If You Want To Be Politically Irrelevant, Support BDS
I have much respect and personal fondness for Kathleen Peratis, and so I read with interest her thoughtful piece, “If You Want Two States, Support BDS." I share Kathleen’s sense of urgency to resolve the Israeli-Palestinian conflict before it is too late, but I categorically differ with her conclusion about the efficacy and appropriateness of the BDS movement.
I have just returned from ten days of meetings in Israel and the West Bank. I led members of my congregation in talks with Israelis on the left and right, settlers, human rights activists, journalists, and members of the Knesset, as well as with Palestinian Authority officials and Palestinian business and community leaders, excluding Hamas. Our purpose was to gain a deeper understanding of the current situation and of the attitudes of Israelis and Palestinians, as well as to express our American Jewish support for a resolution of the conflict that includes two states for two peoples.
We spent an afternoon touring the West Bank with Leor Amichai, the director of the “Settlement Watch Project” for Shalom Achsav, and saw for ourselves the extent of settlement construction in Ariel and evidence of dozens of illegal Israeli “outposts” (i.e. small settlements) that are flourishing everywhere with full infrastructure provided by regional settlement councils and are condoned by the Israeli military authority.
Seeing these settlements with our own eyes persuaded us that they are a serious challenge to the resolution of the Israeli-Palestinian conflict.
In a future peace agreement, there will come a choice; either 100,000 Israelis will abandon their homes and settlements in the new state of Palestine and move into Israel across the Green Line, or, as once agreed upon by Yossi Beilin and Mahmoud Abbas during the Oslo period, Israelis will be permitted to remain in the Palestinian state if they agree to live peacefully under Palestinian sovereignty and if Palestinians are free to live anywhere in Palestine, including inside Jewish settlements.
Though Kathleen and I agree on the necessity of a two-state solution, we disagree about BDS.
The deciders on whether there will be a two-state solution are the Israeli people. It is they at least as much as their government who should be the targets of our advocacy … any pollster will tell you that a large majority [of the Israeli people] says it favors ending occupation. But that majority neither puts pressure on its representatives nor votes in large numbers for peace candidates. Why? Because ending occupation is low on the agenda of Israeli voters, lower even than the price of cottage cheese.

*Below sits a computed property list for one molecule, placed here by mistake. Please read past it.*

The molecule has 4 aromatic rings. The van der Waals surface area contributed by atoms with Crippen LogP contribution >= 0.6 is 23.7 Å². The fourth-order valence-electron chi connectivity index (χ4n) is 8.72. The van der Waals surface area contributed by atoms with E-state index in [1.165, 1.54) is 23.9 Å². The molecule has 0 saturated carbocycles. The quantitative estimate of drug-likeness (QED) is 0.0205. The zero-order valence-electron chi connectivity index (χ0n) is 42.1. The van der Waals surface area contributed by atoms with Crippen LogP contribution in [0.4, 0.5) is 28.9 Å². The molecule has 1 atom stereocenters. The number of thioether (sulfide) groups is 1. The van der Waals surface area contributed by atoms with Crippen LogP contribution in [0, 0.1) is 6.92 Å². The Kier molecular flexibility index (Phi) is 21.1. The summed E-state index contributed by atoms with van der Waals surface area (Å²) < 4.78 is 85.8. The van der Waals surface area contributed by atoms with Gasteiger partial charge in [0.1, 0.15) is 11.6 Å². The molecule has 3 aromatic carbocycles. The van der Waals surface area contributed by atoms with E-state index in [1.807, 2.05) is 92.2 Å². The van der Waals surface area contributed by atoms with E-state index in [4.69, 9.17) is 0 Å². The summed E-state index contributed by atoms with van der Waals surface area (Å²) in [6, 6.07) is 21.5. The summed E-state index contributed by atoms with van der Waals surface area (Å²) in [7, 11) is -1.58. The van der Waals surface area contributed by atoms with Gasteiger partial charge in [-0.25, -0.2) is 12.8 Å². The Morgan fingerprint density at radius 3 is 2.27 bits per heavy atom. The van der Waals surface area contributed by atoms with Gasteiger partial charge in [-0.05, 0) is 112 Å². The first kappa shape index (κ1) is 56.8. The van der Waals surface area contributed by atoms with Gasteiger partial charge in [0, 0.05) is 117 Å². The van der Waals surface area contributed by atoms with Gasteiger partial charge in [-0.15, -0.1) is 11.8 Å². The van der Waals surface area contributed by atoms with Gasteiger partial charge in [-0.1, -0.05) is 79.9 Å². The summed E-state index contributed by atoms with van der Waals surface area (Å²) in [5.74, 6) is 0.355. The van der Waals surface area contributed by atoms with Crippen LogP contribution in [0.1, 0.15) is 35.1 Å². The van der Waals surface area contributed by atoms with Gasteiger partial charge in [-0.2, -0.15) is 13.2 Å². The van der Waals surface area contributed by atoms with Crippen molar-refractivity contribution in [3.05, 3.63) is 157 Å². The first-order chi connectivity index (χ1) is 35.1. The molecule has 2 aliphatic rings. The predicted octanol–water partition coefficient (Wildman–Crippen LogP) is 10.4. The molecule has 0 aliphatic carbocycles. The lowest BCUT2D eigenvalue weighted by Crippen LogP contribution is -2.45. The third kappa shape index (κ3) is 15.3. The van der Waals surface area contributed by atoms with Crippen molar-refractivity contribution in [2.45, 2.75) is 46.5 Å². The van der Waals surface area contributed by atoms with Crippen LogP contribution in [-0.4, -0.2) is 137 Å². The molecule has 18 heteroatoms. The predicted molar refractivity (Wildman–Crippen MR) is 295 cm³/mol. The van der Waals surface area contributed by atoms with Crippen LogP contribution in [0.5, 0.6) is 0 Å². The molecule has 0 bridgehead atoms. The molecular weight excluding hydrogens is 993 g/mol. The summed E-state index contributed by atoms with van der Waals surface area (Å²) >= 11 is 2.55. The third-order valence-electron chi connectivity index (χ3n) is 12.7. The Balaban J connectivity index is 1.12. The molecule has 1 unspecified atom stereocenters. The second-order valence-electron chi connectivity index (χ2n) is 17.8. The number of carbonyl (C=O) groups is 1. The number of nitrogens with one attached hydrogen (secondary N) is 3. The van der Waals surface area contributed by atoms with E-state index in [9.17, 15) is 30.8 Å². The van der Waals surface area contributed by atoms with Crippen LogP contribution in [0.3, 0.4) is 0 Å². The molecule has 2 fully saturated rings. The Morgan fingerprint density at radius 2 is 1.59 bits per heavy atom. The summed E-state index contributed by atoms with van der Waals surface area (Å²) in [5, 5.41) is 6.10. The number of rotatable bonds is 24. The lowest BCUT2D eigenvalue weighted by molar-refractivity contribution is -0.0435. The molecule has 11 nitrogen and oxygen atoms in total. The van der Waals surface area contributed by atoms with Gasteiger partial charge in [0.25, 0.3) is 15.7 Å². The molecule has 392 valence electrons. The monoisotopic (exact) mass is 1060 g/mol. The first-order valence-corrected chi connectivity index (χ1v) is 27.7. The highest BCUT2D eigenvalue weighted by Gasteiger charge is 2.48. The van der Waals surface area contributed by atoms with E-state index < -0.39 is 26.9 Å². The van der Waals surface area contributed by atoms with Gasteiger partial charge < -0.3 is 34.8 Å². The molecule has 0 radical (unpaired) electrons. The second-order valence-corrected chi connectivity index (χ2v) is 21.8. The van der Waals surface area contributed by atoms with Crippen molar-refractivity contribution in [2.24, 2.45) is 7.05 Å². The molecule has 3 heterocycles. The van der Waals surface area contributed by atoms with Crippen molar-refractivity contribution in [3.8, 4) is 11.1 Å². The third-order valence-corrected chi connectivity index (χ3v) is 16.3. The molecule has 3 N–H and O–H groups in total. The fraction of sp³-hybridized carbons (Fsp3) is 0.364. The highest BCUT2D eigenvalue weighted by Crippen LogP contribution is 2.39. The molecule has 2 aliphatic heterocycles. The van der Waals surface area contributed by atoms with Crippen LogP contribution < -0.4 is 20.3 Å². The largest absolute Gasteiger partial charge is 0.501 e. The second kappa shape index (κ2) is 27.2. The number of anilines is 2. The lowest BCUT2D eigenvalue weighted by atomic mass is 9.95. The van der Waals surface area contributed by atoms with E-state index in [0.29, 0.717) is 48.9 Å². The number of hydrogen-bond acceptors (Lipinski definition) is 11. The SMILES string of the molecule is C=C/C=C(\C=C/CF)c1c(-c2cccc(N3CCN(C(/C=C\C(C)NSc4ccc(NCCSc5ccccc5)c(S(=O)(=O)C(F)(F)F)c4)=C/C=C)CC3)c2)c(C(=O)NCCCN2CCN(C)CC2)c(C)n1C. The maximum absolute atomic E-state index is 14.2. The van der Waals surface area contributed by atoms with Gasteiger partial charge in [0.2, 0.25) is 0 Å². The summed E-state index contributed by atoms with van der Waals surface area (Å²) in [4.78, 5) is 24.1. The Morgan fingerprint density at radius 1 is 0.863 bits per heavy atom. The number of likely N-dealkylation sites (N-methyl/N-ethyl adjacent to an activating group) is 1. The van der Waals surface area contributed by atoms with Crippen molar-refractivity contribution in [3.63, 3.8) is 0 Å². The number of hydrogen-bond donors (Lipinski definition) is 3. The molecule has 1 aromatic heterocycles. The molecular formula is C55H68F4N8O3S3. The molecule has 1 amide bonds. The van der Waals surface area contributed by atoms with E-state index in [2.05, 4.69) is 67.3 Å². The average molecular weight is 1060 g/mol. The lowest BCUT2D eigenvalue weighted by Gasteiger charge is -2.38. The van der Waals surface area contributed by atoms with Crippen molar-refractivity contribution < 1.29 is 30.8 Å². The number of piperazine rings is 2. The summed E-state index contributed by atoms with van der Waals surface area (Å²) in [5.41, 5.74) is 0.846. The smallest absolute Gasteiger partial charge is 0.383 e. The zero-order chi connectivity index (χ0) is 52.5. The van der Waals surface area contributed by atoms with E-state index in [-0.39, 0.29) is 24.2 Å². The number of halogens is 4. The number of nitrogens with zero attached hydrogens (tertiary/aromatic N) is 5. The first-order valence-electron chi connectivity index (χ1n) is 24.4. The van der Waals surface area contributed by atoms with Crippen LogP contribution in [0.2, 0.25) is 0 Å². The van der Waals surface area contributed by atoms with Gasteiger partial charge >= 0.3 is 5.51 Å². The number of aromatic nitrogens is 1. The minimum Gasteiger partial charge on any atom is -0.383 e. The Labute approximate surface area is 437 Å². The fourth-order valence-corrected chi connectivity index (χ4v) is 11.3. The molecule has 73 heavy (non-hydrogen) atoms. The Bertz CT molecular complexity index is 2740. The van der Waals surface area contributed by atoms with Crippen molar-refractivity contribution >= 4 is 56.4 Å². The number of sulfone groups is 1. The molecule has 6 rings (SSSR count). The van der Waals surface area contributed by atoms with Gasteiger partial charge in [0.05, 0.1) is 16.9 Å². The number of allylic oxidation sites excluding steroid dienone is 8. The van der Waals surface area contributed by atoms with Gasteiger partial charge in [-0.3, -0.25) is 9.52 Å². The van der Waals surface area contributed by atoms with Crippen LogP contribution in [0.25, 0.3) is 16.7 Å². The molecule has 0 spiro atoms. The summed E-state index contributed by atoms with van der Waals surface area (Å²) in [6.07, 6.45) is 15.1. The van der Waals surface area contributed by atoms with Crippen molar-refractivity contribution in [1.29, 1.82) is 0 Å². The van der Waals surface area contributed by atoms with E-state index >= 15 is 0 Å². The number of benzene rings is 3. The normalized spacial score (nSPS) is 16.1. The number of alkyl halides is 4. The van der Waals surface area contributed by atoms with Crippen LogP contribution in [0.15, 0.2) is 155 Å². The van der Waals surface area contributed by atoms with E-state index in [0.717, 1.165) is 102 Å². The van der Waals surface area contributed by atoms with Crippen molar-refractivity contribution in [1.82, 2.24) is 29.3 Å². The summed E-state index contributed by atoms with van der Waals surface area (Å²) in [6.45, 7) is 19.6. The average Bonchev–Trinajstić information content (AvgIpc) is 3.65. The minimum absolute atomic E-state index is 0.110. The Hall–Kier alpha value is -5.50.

She also says that American Jews should "shake Israelis from their indifference."
I disagree that our role as American Jews is to shake up Israeli society. Such a position is presumptuous on the one hand and unnecessary on the other. There are, indeed, hundreds of thousands of Israelis represented in a number of political parties including Meretz, Avodah, Hatnuah, Hadash, Yesh Atid, Shas and even Likud who are not at all indifferent to the necessity of a two-state solution.
Even Tzahbi Hanegbi, a former Likud politician who is close to PM Netanyahu, has called for a two-state solution. Tzipi Livni, Israel’s chief negotiator to the Palestinians, who also comes from the Israeli center-right, advocates the same.
J Street’s purpose, in my view, is not to influence Israelis. Rather, the movement was formed to demonstrate widespread American Jewish support for the two-state solution to this conflict and to influence American government officials to do everything possible to assist Israel and the Palestinians in resolving their conflict.
I believe it is a serious political mistake for American Jews to support any kind of BDS (even one limited to the settlements) because we risk having our friends and allies in Congress walk away from us as pro-Israel, pro-peace advocates and align themselves with regressive, right-wing forces that do not support two states for two peoples.
If we do not get the politics right, the consequence could be a serious setback not only to the J Street movement and approach, but, most importantly, to the best long-term security interests of the Jewish democratic state of Israel as the national home of the Jewish people.